The real switch waited for another three years. He had played all four Lions tests in South Africa at outside-half in 1968 - the first as international rugby's first ever replacement, coming on for the injured Barry John. But when he in turn was injured later in the year Ireland found a more than capable deputy in Barry McGann, and decided that Gibson would fit better at inside centre - the position in which he would play so brilliantly for the Lions in 1971 - on his return.

He was quick enough to fit in four caps as a wing right at the end of his career, and always ready to fill in as a goal-kicker on the occasions - which seemed to happen about once every three years - when Ireland was short of one. His career total of 112 points, including nine tries, (although excluding the hat-trick he scored for Ireland/Scotland against England/Wales in 1972) was second only to Tom Kiernan among Irishmen and among the top 20 from anywhere when he retired.

But perhaps the greatest tribute to his brilliance was the range of talents discerned by admirers. McLaren noted the creativity of "a forest animal's instinct for what was on". JBG Thomas reckoned him "the greatest support player in the world".

Gerald Davies, a team-mate in 1971, contrasted him with the instinctive genius of Gareth Edwards and Barry John, seeing him as playing "rugby of an intellectual kind". He could, wrote Davies "combine deft footwork and the occasional sleight of hand with tremendous physical and mental commitment."

McLaren likened his tackling to 'the crack of doom' while Colin Meads, All Black captain in 1971, bracketed him with Mervyn Davies as the player most responsible for the Lions historic series victory: "I would judge that 80% of All Black back movements came unstuck through Gibson's quickness, still and courage". Gibson in 1971 was, Meads reckoned "As near the perfect rugby player as I have seen in any position".

A portrait of Ireland centre Mike Gibson, February 20, 1974
© Getty Images
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Given that praise it seems appropriate that Gibson should have been photographed in February 1974, shortly after one of his greatest individual displays - scoring two tries against England at Twickenham, a decade after his debut - wearing an All Black jersey.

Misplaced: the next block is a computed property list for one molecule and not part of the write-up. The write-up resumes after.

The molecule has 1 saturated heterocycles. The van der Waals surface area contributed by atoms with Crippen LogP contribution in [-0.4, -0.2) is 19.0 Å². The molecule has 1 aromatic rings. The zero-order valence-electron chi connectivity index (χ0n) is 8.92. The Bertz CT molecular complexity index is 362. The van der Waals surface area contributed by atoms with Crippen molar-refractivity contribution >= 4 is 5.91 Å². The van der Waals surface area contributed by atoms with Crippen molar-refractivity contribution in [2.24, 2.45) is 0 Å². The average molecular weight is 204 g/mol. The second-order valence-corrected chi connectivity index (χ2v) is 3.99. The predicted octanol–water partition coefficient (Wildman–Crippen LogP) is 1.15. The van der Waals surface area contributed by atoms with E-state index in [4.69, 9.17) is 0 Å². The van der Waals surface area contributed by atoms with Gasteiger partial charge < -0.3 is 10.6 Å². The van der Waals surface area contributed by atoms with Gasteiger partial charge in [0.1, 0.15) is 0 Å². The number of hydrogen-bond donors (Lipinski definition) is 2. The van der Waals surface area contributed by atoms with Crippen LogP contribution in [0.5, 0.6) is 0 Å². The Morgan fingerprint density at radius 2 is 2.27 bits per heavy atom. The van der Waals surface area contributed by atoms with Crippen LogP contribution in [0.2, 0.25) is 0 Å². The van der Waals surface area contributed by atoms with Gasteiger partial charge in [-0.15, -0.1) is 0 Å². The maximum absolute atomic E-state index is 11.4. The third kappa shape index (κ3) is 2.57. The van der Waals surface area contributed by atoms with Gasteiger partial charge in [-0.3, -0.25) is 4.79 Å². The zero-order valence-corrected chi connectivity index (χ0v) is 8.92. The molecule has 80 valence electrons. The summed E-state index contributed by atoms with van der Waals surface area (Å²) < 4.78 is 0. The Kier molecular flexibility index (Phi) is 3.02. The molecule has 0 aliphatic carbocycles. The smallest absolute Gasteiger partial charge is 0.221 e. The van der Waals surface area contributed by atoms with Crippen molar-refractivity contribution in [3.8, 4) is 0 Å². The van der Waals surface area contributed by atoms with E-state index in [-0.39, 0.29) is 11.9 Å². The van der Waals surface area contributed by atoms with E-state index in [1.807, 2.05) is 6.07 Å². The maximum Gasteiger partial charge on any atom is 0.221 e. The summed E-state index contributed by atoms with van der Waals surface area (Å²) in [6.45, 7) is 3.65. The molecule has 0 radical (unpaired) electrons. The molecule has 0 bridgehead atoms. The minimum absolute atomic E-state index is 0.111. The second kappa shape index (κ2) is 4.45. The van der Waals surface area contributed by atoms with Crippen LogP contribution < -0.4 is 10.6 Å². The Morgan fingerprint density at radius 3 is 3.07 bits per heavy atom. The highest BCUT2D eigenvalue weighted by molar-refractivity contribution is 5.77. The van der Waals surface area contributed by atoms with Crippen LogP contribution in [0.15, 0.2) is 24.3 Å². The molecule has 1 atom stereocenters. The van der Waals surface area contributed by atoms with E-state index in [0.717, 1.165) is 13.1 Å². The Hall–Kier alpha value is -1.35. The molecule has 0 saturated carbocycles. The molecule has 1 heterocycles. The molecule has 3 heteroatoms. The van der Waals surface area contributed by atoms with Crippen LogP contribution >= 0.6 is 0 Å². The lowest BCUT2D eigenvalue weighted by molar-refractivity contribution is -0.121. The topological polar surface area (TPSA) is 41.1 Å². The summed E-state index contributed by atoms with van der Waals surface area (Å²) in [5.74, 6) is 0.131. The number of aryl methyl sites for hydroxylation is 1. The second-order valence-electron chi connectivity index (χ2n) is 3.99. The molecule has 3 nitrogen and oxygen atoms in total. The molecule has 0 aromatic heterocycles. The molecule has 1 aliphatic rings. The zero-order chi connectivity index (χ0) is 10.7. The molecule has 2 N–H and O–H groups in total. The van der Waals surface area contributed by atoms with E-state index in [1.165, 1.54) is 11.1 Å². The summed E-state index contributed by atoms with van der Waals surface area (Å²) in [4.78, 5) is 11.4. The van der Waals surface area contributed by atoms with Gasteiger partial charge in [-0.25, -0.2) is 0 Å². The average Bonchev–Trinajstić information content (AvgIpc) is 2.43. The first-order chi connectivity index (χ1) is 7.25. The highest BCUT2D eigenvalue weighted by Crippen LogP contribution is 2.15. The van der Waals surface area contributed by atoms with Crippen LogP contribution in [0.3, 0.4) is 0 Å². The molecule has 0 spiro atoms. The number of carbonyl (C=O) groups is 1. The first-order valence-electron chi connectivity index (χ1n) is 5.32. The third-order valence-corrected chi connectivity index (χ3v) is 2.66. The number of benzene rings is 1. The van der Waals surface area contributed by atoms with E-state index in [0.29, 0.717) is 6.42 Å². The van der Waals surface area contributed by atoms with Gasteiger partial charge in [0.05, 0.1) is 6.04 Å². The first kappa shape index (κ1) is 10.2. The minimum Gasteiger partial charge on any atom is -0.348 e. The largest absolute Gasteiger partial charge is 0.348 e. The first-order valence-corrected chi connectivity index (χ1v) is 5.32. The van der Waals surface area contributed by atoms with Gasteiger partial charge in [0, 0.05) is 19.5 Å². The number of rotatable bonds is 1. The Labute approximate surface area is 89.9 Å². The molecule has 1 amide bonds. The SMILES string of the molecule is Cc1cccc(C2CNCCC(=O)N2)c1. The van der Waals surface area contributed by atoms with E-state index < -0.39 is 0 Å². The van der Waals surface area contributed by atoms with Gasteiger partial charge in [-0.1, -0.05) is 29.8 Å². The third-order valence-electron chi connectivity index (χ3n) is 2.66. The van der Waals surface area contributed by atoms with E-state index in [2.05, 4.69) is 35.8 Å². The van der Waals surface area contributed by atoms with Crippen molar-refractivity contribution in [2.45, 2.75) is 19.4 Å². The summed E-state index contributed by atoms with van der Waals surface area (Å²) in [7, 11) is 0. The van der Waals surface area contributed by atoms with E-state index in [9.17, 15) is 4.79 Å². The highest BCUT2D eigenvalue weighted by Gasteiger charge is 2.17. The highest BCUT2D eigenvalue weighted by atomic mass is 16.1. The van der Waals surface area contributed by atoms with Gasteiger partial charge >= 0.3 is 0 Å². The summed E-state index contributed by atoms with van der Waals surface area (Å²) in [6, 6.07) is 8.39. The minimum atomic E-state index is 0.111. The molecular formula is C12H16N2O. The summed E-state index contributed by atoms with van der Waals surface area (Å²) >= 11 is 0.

His contribution to the 1971 Lions was not confined to brilliance on the field. In an age before coaches were offered huge amounts of film analysis, Gibson's pitch-perfect ability to recall every incident in a match was of immense value to coach Carwyn James. He was also, if his much-anthologised humorous article on Irish outside-halves in the 1979 Wales-Ireland match programme is any evidence, a talented writer - making it a matter of some regret that he has never written an autobiography.

Amid this cascade of excellence it comes almost as a relief to read,in Ned van Esbeck's history of Irish rugby, that his three-match spell as Ireland's captain in 1971 "was not a success and he was never happy in the role". Even then, he reclaimed the role for two matches five years later.

This is almost the only asterisk - essentially a minor one, since similar demurs have not stopped Gareth Edwards being rated the consensus Greatest Player of All Time - on the record.

He shares one other quality with his rival for the title of Ireland's greatest playmaker. Seen well into his 70s among former team-mates waiting to march on to the Lansdowne Road pitch to celebrate the 50th anniversary of Ireland's first Grand Slam, the alert, dapper Jack Kyle looked fit enough to still be playing. Gibson has retained a similar air of youthfulness into pensionable age. Agelessness seems a suitable attribute in a Player for the Ages.

© ESPN Sports Media Ltd